If you can't find the suit you want at one of the department stores, you probably need to start looking in the smaller clothing fashion chains, or even local shops. Country Road have nice mens' and women's business wear.
posted by Emilyisnow at 5:59 AM on January 9, 2010


Best answer: Australian who's been to the US who lives in Canberra and spends a lot of time in Sydney:

Trader Joes: there's nothing like Trader Joes in Australia. There are plenty of non-chain delicatessens that will bring you funky stuff from all around the world, but nothing with the sheer variety of 'stuff' you can get at TJs. In Canberra, try Providore in Manuka, The Essential Ingredient in Kingston and the various delis at the Belconnen and Fyshwick markets. It's just not the same though.

Whole Foods - as above. No chains, just smaller, independent health / whole food stores. Try Mountain Creek Whole Foods in Canberra - it's at the Griffith shops.

Costco - this is a tricky one. There are large wholesaling places that look pretty much like a Costco - ten gallons of mayonnaise, fifty pound bag of pine nuts, whatever. However, you need to meet some requirements before you can become a member. See Campbells Cash and Carry for an example - they're in Sydney and Canberra. Otherwise, wait for Costco to open in Sydney.

Amazon.com - most Aussies just go to Amazon, or The Book Depository. If you really want something Australian (and can beat suspicions that somebody's just placed your order through Amazon for you), there's The Nile. I steer clear of Borders in Australia - they look like a lifeline, but their prices are outrageous.

newegg.com - Aussies are big on 'computer markets' and 'computer fairs'. You can pretty much guarantee there'll be one close to you on any given weekend. This is where we buy our cheap computer stuff. If you're really searching for cheap tech online, use staticice.

Netflix - Bigpond Movies?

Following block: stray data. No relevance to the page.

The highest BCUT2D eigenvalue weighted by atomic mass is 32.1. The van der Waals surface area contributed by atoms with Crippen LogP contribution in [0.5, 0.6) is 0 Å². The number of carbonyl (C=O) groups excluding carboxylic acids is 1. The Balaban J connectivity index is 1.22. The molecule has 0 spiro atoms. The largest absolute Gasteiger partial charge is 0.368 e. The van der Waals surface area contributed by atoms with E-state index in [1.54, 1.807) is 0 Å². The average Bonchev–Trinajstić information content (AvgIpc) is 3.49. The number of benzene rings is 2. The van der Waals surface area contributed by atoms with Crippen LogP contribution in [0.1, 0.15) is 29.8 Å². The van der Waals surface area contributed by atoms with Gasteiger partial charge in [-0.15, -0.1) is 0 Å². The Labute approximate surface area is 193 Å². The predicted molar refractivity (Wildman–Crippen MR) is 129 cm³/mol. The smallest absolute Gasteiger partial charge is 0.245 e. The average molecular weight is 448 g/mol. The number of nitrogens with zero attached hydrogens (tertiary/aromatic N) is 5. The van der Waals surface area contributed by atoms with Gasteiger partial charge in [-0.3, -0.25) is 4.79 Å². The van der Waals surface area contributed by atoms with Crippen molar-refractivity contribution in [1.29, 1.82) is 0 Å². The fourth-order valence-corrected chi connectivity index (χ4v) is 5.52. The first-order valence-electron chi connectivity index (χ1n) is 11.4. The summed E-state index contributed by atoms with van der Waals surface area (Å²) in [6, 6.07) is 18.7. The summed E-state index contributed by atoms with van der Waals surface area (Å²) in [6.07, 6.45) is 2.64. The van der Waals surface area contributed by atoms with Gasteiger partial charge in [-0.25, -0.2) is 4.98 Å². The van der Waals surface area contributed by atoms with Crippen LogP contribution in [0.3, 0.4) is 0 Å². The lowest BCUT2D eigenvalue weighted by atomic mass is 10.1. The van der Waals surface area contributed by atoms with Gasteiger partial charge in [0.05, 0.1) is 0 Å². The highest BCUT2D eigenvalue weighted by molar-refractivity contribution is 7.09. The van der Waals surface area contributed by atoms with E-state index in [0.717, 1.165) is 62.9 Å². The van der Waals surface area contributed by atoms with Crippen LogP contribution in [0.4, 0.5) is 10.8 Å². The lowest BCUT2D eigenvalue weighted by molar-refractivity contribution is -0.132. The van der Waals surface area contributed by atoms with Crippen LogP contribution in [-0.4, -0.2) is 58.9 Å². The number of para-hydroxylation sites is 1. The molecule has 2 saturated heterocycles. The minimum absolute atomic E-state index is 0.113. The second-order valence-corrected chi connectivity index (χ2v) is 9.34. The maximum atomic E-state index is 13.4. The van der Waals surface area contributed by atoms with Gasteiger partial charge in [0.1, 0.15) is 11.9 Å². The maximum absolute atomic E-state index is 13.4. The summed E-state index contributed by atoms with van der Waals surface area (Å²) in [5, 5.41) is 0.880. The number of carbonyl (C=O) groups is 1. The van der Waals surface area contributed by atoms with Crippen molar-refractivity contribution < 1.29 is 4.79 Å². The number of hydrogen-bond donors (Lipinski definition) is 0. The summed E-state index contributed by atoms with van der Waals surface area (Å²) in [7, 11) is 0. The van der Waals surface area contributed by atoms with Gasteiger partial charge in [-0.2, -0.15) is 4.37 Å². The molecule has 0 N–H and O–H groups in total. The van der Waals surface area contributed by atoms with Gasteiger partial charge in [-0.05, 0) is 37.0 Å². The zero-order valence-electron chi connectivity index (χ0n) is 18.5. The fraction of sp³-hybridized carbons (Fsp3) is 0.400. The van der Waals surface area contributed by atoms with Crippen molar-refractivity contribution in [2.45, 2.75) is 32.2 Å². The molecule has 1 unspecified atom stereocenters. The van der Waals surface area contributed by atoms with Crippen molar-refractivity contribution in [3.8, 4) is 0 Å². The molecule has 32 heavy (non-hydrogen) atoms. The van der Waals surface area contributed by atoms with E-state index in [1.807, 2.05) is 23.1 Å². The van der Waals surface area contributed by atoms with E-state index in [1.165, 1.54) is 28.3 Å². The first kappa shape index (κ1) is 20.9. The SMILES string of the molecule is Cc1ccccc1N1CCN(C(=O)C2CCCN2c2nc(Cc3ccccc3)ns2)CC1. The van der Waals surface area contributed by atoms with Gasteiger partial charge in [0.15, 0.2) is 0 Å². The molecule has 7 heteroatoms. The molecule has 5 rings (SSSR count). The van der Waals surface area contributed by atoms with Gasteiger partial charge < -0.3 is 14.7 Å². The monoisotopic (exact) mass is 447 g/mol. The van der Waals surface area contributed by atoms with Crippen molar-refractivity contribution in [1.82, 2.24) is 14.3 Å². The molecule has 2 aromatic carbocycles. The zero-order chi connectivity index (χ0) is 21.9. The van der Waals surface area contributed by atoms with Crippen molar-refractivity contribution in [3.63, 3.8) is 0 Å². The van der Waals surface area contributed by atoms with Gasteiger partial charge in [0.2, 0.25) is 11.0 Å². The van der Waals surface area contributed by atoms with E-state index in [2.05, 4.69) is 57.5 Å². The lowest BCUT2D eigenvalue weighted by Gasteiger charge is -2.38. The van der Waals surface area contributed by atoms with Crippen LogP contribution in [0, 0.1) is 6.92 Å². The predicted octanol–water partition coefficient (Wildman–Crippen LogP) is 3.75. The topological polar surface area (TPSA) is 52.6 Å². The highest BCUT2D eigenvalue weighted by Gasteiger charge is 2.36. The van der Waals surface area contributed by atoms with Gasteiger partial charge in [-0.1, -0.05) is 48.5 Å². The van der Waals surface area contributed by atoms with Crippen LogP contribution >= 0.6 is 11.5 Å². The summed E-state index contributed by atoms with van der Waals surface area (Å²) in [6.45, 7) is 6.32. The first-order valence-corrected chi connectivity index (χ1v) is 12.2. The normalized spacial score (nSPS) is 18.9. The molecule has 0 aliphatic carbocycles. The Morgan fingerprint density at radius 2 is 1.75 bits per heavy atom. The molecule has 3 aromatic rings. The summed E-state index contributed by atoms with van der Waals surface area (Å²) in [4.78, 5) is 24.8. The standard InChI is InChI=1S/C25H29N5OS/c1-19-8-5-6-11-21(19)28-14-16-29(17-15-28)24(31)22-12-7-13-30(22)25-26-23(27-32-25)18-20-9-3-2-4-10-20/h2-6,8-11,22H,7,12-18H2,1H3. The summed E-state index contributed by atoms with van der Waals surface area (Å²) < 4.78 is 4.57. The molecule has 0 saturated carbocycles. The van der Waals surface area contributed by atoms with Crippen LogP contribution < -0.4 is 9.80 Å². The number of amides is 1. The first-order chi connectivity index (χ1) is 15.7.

Macy's - Myer.

Marks and Spencer - David Jones.

Best Buy - Dick Smith, JB Hi Fi, Domayne.

B&N - nothing I know of has this mix / range of music, DVDs and books, unless you go to a Borders.

Sears - nothing like Sears - at least, not in one store. You should be able to find pretty much anything you'd get at Sears using a combination of Big W / Target / Bunnings / Rebel Sport.

Home Depot - Bunnings, sort of.

Walmart - there's nothing that comes close to Walmart. You'll have to settle for Big W and Target plus a supermarket like Woolworths or Coles for your groceries. Aldi has the weird mix of stuff ("why yes, we do sell treadmills, they're next to the tomatoes"), but not the enormous scale.

Suits - we'll need more information about your preferences and budget.
posted by obiwanwasabi at 1:10 AM on January 10, 2010


Netflix = Quickflix.com.au. Although I gather Netflix in the USA has on-demand downloads or something, which aren't available here yet.

JB's HiFi for music, DVDs and games; Dymocks for an Australian bookstore, Borders for an international that has a foothold here.

Work suits will depend hugely on your budget - Portmans does them for women at a budget level, Tarocash for guys, David Jones and Myer for both men and women. But there are smaller specialist places as well, I don't know if Tony Barlow is a national or a state (WA) chain but they do good quality mens' suits.
posted by harriet vane at 7:01 AM on January 10, 2010